The Fortress is open daily from 06.00 to 21.00 and there's no charge to go in.
Akerhus Fortress (Akerhus Festning) was used to protect Oslo from sea attacks. Some of the medieval buildings date back to the 13th century.
Around 1697 parts of the fortress were rebuilt into a renaissance castle. Its location on a small hill offers panoramic views of Oslo's harbour and Aker Brygge.
The Akerhus Fortress is situated in the harbour of Oslo, just east of the Town Hall. The trams #10 and #12 stop at "Christiania Torv", which is the nearest tram stop for Akerhus Fortress.
This fortress, which dates back to 1299, was built on a small peninsula and protected the harbour. In medieval times this castle was the home of the Norwegian king. You find an exhibition with exponents from the history of the fortress and you can watch the change of the guards at 1:30 p.m.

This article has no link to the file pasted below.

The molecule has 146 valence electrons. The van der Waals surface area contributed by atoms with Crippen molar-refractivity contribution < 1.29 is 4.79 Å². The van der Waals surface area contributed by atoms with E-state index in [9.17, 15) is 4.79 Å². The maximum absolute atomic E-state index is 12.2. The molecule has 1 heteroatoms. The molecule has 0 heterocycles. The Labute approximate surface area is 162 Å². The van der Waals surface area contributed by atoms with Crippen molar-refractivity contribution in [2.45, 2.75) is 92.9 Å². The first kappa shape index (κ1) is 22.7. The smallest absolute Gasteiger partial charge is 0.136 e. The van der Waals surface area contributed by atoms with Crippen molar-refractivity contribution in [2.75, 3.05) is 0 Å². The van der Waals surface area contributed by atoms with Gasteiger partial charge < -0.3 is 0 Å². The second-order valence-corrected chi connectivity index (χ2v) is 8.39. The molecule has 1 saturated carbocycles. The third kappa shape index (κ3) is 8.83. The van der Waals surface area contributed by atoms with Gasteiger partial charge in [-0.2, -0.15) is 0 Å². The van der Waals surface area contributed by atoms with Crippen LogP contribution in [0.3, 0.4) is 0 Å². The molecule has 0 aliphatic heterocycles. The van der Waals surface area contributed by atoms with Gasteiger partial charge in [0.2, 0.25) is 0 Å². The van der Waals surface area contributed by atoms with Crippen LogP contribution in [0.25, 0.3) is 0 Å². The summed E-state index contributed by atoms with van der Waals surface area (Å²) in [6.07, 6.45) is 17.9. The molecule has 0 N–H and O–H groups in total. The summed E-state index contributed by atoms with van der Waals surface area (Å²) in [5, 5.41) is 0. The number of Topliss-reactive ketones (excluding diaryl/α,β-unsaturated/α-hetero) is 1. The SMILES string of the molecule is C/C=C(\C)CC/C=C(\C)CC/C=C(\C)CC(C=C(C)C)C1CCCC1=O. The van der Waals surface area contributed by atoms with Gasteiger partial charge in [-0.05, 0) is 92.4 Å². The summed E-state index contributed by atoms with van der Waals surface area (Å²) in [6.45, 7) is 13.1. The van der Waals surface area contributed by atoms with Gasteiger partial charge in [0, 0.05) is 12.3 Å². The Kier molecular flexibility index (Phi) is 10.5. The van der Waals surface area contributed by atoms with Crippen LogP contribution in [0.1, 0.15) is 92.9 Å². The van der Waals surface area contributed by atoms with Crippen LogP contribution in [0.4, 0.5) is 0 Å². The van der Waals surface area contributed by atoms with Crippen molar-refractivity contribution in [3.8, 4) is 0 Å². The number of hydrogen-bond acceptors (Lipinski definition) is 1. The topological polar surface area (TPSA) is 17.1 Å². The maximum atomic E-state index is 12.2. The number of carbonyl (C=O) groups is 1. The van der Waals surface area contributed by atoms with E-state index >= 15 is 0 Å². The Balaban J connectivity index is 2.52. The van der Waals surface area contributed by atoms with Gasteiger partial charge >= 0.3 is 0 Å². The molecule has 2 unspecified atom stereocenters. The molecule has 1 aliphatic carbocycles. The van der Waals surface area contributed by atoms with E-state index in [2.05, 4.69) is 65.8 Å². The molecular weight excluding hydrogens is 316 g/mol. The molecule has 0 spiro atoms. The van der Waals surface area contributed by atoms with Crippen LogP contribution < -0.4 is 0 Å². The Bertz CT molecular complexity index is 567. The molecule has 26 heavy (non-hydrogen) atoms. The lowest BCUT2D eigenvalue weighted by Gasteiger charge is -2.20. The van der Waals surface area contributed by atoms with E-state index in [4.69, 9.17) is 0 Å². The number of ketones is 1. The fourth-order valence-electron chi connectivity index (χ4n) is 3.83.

It was originally a medieval fortress built in 1299, but was later rebuilt to a renessansecastle before it was expanded to an armed fortress in 1592.
In summer there are guided tours on the areas around the fortress, and also inside the castle. Inside the fortress are many different museums, and everyday at 13.30 you can see the changing of guards.
From the fortress is a great view of the fjord with it's many islands, and to Aker Brygge and the harbour. The grassy hill outside the fortress is a nice place to relax after a long day of sightseeing.
Akershus fortress was established in 1299 by Haakon B Magnuson
Through most of its time Akershus has had a role as a prison. From old publications we read about the knight Guttorm Gaste who escaped from a "dark tower". From the middle of the 1600 century they started practicing jail and the phenomenon "slavery" came into being. They were used as workers to maintain the fortress. And of course they lived a miserable life.
Some of the famous prisoners here are Ole Høyland and the thief Gjest Baardsen who spent his 18 years here and wrote a biography